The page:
Cronobacter infection is rare. CDC typically receives reports of about 2 to 4 infections in infants per year, but Minnesota is the only state that requires reporting. Because most states do not require reporting, rates of Cronobacter infection in the United States are not well understood. However, a literature review from 1961 to 2018 provides evidence that Cronobacter infections are most common in infants less than 2 months old and often cause death in this age group. Also, infections among older adults may be more common, although milder, than infections among infants.
How many Cronobacter cases happen every year?
Unlike other foodborne illnesses, Cronobacter sakazakii infection is not a nationally notifiable condition and is not reportable in most states. This means that the true number of annual cases is unknown. Typically, CDC receives 2-4 reports of severe Cronobacter infections in infants annually from health departments and has received reports from 32 states. From January 2002 to July 2022, CDC received 76 reports of severe Cronobacter illnesses among infants. A recent report estimates that approximately 20% of infants with meningitis or bloodstream infections due to Cronobacter in the United States have died (Strysko, 2020). Worldwide, approximately 40% of infants reported to have Cronobacter meningitis or bloodstream infections have died (Strysko, 2020).
Cronobacter infections are often reported among infants who have been fed powdered infant formula. In some cases, Cronobacter has been found in powdered infant formula that was likely contaminated in the factory. In other cases, Cronobacter likely contaminated the powdered infant formula after it was opened at home or elsewhere. There have also been reports of infants getting sick after drinking pumped breast milk. In these cases, Cronobacter contaminated the breast pump parts.
Since Cronobacter bacteria live in the environment, there might be other ways babies can become infected. It is unknown if Cronobacter infection can be spread from one person to another, but other types of bacteria spread this way, especially in hospitals, if people do not wash their hands well.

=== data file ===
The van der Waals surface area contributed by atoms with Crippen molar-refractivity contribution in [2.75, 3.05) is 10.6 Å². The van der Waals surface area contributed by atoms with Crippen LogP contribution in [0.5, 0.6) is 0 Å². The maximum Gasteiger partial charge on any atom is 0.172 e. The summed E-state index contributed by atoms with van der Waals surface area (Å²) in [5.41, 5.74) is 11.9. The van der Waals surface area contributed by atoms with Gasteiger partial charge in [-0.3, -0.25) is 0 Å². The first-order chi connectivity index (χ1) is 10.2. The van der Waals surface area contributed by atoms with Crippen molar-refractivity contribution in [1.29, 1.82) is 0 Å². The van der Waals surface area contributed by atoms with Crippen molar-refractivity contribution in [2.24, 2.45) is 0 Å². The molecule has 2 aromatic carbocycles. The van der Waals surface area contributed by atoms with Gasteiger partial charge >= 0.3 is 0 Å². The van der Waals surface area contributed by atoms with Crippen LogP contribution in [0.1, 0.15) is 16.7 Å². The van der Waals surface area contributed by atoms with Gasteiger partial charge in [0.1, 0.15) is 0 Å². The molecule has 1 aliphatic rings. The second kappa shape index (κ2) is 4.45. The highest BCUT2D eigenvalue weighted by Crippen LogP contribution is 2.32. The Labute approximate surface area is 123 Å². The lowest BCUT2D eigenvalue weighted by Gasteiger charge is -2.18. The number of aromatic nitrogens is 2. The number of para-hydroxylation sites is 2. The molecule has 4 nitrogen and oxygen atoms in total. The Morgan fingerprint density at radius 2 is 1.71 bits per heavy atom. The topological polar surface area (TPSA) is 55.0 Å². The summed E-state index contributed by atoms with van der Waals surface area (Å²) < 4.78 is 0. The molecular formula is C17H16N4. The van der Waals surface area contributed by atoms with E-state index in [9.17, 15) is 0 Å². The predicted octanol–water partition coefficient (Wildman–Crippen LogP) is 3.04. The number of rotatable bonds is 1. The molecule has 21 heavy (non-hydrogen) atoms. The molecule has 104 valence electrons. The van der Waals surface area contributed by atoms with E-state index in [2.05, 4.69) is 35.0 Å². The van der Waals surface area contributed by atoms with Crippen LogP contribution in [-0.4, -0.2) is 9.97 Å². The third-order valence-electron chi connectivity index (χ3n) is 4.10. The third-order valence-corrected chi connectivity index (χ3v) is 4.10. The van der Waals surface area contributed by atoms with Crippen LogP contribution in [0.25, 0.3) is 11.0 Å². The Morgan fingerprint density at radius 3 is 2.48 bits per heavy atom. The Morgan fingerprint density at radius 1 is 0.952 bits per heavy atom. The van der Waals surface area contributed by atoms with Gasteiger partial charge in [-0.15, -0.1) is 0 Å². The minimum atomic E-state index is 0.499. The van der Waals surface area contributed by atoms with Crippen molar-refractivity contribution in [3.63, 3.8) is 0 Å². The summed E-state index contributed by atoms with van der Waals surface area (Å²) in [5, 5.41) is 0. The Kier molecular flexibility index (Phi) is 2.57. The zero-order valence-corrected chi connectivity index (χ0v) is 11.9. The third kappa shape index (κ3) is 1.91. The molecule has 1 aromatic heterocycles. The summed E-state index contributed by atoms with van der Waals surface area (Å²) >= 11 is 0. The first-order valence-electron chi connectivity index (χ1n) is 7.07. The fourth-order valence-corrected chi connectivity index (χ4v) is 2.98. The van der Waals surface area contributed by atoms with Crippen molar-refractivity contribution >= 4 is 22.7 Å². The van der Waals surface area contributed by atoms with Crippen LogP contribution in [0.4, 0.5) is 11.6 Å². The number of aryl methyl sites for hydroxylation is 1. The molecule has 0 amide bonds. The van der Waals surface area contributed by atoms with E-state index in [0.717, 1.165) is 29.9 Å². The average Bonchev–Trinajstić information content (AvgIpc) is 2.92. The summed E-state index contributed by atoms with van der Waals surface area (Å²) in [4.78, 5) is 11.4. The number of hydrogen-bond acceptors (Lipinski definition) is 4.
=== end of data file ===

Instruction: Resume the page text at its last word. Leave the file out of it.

How is Cronobacter infection diagnosed?
Cronobacter infection is diagnosed by a laboratory culture. Cronobacter can be detected in the blood or cerebrospinal fluid (CSF) of patients with sepsis or meningitis caused by these bacteria. Cronobacter bacteria grow on routine culture media, and microbiological laboratories can detect Cronobacter from blood or CSF samples.
How is Cronobacter infection managed?
Infants suspected of having Cronobacter sepsis or meningitis should undergo a full clinical evaluation for sepsis, including blood culture, urine culture, and cerebrospinal fluid culture. They should be hospitalized and given empiric antibiotics for sepsis immediately. Antimicrobial susceptibility testing for Cronobacter isolates should be performed because multidrug-resistant strains have been reported. Brain imaging studies of infants with meningitis can help detect brain abscesses and other complications. People with urinary tract infections or serious wound infections should also be treated with antibiotics. If a patient is colonized, rather than infected, with Cronobacter, treatment is not needed.
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How does powdered infant formula become contaminated with Cronobacter?